We live in a New Age. Technology not only runs our lives, it rules our being and ruins our sense of comprehensive societal cohesion. Has access to the internet become a fundamental human right? If so, should we have to pay for that right of access?
President Obama wants everyone to have free, high-speed, broadband access and the BBC recently reported their findings from a worldwide survey of internet use and expectation:
Four in five adults (79%) regard internet access as their fundamental right, according to a new global poll conducted across 26 countries for BBC World Service.
The poll of more than 27,000 adults conducted by GlobeScan found that 87 per cent of those who used the internet felt that internet access should be “the fundamental right of all people.” More than seven in ten (71%) non-internet users also felt that they should have the right to access the web.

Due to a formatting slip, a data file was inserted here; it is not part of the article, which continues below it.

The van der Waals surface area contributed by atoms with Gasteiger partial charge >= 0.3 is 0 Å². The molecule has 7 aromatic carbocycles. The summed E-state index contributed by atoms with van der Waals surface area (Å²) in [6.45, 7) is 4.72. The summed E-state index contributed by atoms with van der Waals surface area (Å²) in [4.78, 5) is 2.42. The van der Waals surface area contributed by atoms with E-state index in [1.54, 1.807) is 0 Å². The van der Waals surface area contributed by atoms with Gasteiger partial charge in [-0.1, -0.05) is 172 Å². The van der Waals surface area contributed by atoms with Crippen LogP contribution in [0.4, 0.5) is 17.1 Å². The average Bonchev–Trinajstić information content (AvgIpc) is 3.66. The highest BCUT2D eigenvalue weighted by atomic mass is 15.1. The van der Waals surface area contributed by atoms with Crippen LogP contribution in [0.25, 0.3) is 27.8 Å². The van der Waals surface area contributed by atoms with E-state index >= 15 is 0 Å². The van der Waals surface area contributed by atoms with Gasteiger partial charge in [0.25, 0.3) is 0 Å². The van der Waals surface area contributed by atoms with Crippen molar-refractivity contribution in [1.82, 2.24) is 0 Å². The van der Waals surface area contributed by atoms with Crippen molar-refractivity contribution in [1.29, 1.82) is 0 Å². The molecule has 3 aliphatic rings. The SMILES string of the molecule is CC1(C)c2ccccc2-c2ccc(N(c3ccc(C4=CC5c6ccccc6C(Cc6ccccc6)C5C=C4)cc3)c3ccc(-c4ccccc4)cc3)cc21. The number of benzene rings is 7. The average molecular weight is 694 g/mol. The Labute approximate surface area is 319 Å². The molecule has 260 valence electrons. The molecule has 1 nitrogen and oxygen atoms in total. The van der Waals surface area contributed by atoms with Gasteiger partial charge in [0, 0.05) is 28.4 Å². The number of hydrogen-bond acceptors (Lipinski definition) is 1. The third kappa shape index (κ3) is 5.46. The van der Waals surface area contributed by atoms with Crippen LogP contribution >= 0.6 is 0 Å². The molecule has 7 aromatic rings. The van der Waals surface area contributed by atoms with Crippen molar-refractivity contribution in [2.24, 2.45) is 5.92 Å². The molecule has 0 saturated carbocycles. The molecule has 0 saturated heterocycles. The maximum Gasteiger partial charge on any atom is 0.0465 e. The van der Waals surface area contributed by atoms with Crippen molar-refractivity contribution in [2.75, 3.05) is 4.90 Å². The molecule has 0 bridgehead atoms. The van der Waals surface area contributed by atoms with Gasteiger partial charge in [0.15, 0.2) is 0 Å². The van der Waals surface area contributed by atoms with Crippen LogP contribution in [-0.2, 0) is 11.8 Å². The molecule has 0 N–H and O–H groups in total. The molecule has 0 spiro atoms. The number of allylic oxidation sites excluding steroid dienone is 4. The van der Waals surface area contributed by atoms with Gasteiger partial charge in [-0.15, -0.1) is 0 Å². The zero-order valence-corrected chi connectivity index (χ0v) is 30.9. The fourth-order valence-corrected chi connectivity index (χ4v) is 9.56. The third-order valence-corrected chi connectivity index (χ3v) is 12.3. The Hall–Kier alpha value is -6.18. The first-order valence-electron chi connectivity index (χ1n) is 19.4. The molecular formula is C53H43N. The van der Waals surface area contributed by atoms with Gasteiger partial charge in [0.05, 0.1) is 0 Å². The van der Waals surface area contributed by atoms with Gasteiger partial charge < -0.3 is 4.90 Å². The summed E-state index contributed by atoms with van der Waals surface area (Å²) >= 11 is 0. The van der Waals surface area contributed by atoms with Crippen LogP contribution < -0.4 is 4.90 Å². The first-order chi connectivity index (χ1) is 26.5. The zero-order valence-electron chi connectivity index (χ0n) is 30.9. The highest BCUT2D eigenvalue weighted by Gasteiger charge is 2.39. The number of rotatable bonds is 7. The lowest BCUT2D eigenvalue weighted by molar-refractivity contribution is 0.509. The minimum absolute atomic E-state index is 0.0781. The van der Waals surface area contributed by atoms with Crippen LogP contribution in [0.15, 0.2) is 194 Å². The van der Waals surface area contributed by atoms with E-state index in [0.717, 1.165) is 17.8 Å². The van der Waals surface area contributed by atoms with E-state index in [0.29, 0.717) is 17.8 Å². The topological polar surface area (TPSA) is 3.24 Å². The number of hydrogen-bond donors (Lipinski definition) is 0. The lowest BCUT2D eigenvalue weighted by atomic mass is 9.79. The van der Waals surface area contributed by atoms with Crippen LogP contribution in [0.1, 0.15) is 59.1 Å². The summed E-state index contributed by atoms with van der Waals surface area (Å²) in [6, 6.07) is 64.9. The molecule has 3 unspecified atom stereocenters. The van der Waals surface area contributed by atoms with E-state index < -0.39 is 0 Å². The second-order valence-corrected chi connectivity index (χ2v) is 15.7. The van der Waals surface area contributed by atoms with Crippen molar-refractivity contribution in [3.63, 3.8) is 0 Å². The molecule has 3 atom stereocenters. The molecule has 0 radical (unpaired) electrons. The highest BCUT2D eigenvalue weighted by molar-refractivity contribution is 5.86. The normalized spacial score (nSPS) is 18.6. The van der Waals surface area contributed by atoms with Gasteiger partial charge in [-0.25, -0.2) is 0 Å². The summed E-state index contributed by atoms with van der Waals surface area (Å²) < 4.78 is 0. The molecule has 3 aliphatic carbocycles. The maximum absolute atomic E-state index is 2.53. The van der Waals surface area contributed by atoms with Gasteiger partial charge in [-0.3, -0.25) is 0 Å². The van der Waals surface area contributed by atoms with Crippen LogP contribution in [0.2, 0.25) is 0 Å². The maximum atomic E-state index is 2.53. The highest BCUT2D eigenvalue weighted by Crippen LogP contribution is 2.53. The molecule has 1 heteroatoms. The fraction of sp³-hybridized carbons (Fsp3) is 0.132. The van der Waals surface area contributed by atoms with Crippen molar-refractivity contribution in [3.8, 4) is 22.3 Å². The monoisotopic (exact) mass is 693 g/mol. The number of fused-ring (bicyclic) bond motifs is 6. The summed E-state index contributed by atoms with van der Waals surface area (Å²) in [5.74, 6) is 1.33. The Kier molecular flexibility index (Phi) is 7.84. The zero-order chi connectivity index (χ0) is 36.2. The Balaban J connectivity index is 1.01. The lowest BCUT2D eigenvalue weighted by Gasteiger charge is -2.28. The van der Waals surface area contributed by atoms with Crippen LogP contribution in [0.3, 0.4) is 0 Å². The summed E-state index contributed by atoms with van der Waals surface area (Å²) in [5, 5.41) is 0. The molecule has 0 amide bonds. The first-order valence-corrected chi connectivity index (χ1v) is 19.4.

Countries where very high proportions regarded internet access as their fundamental right included South Korea (96%), Mexico (94%), and China (87%).
Most web users are very positive about the changes the internet has brought to their lives, with strong support for the information available, the greater freedom it brings and social networking. However there was caution about expressing opinions online and fraud.
Nearly four in five (78%) said they felt it had brought them greater freedom, nine in ten (90%) said they thought it was a good place to learn, and just over half (51%) said they now enjoyed spending their spare time on social networking sites like Facebook or MySpace.
If we now believe internet access is a right — how do we protect that
right from being taken away?
If another nation blocks our
internet access — would that be enough for a declaration of war and a
Should we amend the Constitution to include natural access to the internet or not?